Yes, this is the ivory
Has it gotten
dumber in here, or is it just me?
Because of the responsibility the state assumes as regards educational
matters, and because individual states are increasingly encumbered
by their role in the borderless democracy of exchange, publicly-funded
universities are feeling pressure to respond to privately-directed
Postsecondary education, at one time appreciated on its own merits,
is now regarded as an exclusivity, a withdrawn knowledge of an
antisocial order. Learning has to be useful, a tool
for bringing social skills to market. And everyone knows the
importance of being sociable. The entire service industry is
fundamentally about being liked. The feeling, I think, is that
we are all so enlightened by our ultra-invasive, superficial
pop-culture, our 21st century pre-packaged life, that there is
no awe left for the work behind the product. Everything is so
interesting that even cutting edge theories have a coffee-talk
appeal which would be laughable if it were not so disgraceful:
as if the only thing that keeps the rest of us out of rocketry
school is interest or circumstance.
What will it take to provoke a genuine respect for learning?
The university is not ultimately meant to help secure a lifestyle.
No wonder graduate disillusionment is so prevalent. The university
is not a co-op program, nor is it a technical college.
The university is the name that represents a community committed
to the investigation of knowledge and the transmission of a tradition.
That tradition is not knowledge of a particular discipline, but
rather discipline itself. Scholarly achievement is not reducible
to notions of relevance or opportunity. It is a difficult and
artful process that many take for granted. The craft of knowledge,
because it deals with open-ended issues, theoretical debate,
abstract controversies, does not appeal to the public agenda
exactly because it is not easily packaged and sold.
The idea of a liberal education is not meant to flatten ones
appreciation of critical culture, yet for many who pass through,
the university is reduced to a spectacle, and the heart of the
university, those that devote their lives to learning, are often
portrayed as performing freaks. Education today is seen blandly
as a basic requirement, necessary only to engage in real
world affairs, i.e. business, politics and entertainment.
And so the public become wary of wasting their tax dollars on
nutty professors with outlandish ideas.
Well, I hate to break it to you, but the university is the ivory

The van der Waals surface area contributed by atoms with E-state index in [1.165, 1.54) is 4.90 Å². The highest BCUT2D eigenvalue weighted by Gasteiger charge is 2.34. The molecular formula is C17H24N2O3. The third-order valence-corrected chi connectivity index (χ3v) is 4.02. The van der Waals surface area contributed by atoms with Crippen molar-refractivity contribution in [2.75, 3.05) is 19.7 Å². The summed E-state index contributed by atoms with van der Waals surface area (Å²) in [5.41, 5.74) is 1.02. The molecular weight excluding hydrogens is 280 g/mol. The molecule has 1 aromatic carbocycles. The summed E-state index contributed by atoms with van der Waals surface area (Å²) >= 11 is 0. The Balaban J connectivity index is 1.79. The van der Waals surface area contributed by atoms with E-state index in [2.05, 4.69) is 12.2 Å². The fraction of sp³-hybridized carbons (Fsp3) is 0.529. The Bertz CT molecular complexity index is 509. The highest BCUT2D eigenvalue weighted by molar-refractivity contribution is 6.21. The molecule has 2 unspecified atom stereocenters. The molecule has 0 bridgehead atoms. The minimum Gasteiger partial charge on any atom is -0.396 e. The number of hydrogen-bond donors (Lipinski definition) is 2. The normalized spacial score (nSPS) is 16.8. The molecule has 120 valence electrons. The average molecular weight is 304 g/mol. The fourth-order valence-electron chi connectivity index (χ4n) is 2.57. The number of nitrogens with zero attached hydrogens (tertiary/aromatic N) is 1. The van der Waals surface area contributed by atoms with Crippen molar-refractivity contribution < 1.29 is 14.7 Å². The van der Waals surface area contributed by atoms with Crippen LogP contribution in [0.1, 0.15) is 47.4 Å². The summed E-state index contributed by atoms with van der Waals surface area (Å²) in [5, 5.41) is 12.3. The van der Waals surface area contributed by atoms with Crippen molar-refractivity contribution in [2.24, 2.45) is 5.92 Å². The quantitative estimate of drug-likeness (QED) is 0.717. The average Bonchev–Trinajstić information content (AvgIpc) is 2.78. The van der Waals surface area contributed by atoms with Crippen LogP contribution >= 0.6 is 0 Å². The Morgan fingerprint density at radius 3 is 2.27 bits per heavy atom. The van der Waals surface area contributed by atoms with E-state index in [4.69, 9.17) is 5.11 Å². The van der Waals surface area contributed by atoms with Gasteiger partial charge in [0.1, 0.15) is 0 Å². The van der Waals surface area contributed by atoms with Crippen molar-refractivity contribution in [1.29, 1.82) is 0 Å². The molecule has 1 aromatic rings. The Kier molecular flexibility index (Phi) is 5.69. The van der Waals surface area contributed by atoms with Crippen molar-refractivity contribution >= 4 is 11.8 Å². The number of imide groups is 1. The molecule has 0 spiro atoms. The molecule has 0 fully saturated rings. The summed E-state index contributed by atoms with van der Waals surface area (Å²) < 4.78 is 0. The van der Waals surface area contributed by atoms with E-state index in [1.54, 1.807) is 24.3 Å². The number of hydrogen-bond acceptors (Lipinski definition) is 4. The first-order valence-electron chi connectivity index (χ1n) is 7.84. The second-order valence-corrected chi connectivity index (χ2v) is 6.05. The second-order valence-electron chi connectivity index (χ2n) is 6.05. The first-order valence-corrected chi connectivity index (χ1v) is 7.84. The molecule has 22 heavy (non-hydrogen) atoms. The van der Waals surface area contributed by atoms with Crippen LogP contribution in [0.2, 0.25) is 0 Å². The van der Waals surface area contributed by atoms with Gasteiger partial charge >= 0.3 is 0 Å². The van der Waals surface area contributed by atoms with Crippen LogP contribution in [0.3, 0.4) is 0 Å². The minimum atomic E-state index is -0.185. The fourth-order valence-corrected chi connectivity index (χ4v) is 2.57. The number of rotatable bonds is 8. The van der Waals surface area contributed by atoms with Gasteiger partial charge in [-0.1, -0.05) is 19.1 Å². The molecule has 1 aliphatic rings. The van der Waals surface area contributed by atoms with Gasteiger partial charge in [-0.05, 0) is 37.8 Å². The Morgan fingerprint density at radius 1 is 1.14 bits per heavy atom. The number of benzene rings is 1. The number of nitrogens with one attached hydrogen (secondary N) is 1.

tower. It is the monument of human achievement. What separates
us from the animals is just that we sustain and share an abstract
body of knowledge. This is our creation. To work for a future,
not a car or a career but an ideal, (being economically, politically
or environmentally friendly does not count as an ideal), this
is the greatest human capacity; this is the effort that changes
the world, not drinking soda or getting an MBA.
But so much is invested by society at large in the baccalaureate
certificate of approval because deep in the recess of the public
mind there is a vague awareness of its importance, what it stands
for, what it signifies for the bearer. In the modern age however,
the call is not to attend university because it is an opportunity
to join in on the highest human dialogue but because of a social
imperative and the stigma attached to being uneducated.
In a world where all are deemed equal we have an obligation to
make sure that everyone gets their share.
But education is not a democracy and should not be forced to
reinvent itself to reflect popular ideas. There is a discipline
required of theoretical study that is missing from the contemporary
Fiscal pressures have cost the university its self-determination.
If the university is to rebuild itself and flourish, as a centre
of learning, it must not play handmaid to politics or economics.
If business or government can say forget about all that,
study this, then there is no hope. This is
often nothing more than short-sighted self interest. Education
is not about acquiring things. It is not about learning more
than the next guy so that you can outsmart the competition. But
there is a distinct feeling that success is all about taking
the right courses to get the right degree. To use our brains
in the most efficient way. Maximize the product get he greatest
Heres the way I see it: The university cannot survive without
selling its students on the open market. Meanwhile an aging population
means that Canadian universities expect openings in 25,000 to
30,000 positions in the next decade. But what kind of educators
are these pop-students going to make? If students of today are
the future custodians of the university, were going to
have one heck of a janitorial staff.
Is it really the job of the university the teach us how to make
money? How much is it going to cost us if they do?